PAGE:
Today is no ordinary day in America. The House of Representatives will begin an impeachment inquiry of the president, a process undertaken only rarely in the past two centuries. In doing so, the House will exercise a power granted to it by our country’s Founders, men whose grand plan it was to channel even the most dangerous human passions into something useful and constructive: a durable system of self-government. Their design will once again be tested in the months ahead.
This isn’t the first test of the constitutional system, of course. American history has been a series of tests of our system, through war, civil unrest, economic collapse, and the demand for the enfranchisement of one marginalized group after another. The system has always emerged from these tests, sometimes scathed, but always durable. Generations of Americans have made this country a better place by arguing over constitutional principles and, when necessary, refining, reinterpreting, and amending our civilizational template. The work is never done; the country is imperfect, and always will be. Each generation has the chance, through the mechanisms of our representative democracy as outlined in the Constitution, to make it a better place.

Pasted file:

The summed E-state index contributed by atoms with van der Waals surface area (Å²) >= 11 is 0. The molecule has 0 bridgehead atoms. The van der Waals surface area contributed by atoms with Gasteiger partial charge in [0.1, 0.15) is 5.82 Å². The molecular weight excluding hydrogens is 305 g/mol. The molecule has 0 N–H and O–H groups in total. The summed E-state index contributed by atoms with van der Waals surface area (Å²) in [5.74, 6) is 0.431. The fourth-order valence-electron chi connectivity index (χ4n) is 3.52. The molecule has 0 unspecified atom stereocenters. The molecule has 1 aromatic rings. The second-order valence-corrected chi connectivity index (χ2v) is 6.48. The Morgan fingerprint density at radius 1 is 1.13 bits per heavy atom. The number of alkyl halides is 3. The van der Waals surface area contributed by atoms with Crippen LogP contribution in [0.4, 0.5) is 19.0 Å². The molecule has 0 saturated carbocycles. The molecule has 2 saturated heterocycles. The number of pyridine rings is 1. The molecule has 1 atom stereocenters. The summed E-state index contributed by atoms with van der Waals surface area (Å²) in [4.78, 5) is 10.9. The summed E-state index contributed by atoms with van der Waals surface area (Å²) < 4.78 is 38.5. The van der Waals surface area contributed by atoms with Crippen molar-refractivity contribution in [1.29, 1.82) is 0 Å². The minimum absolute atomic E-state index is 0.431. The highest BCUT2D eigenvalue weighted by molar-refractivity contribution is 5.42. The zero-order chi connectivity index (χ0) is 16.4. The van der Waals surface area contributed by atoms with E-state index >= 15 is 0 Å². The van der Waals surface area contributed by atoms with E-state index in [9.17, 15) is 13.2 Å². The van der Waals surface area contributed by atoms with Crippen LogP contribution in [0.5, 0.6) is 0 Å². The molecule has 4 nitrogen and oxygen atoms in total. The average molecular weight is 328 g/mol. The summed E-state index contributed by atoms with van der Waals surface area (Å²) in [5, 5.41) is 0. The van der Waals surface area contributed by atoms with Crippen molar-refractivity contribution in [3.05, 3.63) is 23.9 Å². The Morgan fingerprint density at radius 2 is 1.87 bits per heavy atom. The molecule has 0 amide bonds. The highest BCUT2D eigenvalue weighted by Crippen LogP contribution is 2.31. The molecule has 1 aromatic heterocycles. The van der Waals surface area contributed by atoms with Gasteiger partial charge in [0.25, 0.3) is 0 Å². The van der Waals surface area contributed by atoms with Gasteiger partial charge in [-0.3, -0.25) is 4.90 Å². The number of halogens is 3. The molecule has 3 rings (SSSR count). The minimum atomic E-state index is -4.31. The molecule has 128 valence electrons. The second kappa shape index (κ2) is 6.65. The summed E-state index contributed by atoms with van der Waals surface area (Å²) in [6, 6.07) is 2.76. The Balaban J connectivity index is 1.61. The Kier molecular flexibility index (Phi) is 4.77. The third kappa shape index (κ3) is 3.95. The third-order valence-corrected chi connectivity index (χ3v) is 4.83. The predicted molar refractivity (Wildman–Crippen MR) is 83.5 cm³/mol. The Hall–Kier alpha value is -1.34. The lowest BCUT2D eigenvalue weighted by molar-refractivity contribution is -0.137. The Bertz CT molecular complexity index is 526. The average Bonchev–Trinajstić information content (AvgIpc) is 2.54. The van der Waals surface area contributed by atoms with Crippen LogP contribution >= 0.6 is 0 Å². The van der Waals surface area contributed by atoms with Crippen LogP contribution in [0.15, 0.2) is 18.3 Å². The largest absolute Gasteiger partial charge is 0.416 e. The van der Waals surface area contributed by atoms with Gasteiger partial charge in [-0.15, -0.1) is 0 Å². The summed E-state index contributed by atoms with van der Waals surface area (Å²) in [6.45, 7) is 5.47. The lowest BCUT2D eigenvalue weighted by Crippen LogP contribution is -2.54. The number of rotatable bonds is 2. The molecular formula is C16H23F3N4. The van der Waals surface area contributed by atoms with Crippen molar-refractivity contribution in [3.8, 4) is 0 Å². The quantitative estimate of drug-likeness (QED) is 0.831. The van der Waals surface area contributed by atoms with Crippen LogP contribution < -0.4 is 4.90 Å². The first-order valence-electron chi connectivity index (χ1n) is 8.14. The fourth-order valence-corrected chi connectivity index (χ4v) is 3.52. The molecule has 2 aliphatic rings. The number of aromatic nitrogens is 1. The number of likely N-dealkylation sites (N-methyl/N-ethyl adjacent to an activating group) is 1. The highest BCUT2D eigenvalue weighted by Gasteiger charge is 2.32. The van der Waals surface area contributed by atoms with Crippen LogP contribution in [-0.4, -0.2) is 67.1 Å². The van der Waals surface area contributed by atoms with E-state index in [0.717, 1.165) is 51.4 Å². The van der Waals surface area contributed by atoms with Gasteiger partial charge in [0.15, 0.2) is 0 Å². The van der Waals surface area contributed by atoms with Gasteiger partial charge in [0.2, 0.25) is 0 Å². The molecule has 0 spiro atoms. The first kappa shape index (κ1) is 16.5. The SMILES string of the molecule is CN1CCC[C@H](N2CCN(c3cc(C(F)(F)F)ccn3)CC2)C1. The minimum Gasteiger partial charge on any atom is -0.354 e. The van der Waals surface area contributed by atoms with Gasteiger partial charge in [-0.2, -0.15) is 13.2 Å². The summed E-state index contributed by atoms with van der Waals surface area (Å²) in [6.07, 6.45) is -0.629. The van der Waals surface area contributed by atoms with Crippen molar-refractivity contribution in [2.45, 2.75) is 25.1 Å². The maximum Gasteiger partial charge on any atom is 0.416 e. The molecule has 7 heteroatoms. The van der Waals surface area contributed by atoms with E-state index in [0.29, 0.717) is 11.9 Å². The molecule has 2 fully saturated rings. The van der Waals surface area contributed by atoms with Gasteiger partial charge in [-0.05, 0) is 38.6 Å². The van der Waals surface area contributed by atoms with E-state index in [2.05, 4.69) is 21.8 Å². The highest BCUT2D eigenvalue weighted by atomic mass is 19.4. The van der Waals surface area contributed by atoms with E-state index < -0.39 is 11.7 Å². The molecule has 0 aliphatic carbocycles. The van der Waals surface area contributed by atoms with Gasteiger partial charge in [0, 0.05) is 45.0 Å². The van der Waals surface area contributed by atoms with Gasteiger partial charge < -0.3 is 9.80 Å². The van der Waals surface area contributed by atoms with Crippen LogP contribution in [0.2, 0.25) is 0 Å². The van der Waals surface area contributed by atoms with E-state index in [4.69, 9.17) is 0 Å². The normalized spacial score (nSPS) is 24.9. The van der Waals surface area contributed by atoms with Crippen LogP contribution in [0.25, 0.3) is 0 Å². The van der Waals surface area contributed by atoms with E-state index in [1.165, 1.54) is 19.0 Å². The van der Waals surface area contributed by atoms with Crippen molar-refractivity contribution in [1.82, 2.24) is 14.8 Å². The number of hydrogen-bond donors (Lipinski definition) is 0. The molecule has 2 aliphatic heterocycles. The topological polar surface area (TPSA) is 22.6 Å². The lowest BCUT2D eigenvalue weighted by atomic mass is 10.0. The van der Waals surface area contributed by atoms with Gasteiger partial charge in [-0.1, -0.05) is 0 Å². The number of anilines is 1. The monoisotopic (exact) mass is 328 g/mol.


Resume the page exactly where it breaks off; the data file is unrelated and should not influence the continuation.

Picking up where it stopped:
But the threats the constitutional system faces now are serious: populism; technological advances that humans seem ill-equipped to navigate; widespread dissatisfaction and ennui among citizens whose active participation in the American project is a prerequisite for its success. How does a system that is more than two centuries old meet the challenges of today? A growing number of people argue that it can’t.
To answer many of the fundamental questions now being asked about our system, The Atlantic, in partnership with the National Constitution Center, is embarking on a year-long exploration of the issues and controversies surrounding the Constitution. Our Constitution editor, Rebecca Rosen, will lead an effort to identify essays and arguments from the many corners of the debate. These essays—starting with one from Jeffrey Rosen (no relation), the president of the Constitution Center and a contributing writer to The Atlantic—will strive to be comprehensive in scope, erudite in analysis, and passionate in their devotion to the idea that the American experiment is a worthy one. We hope that readers will find them essential to this moment.
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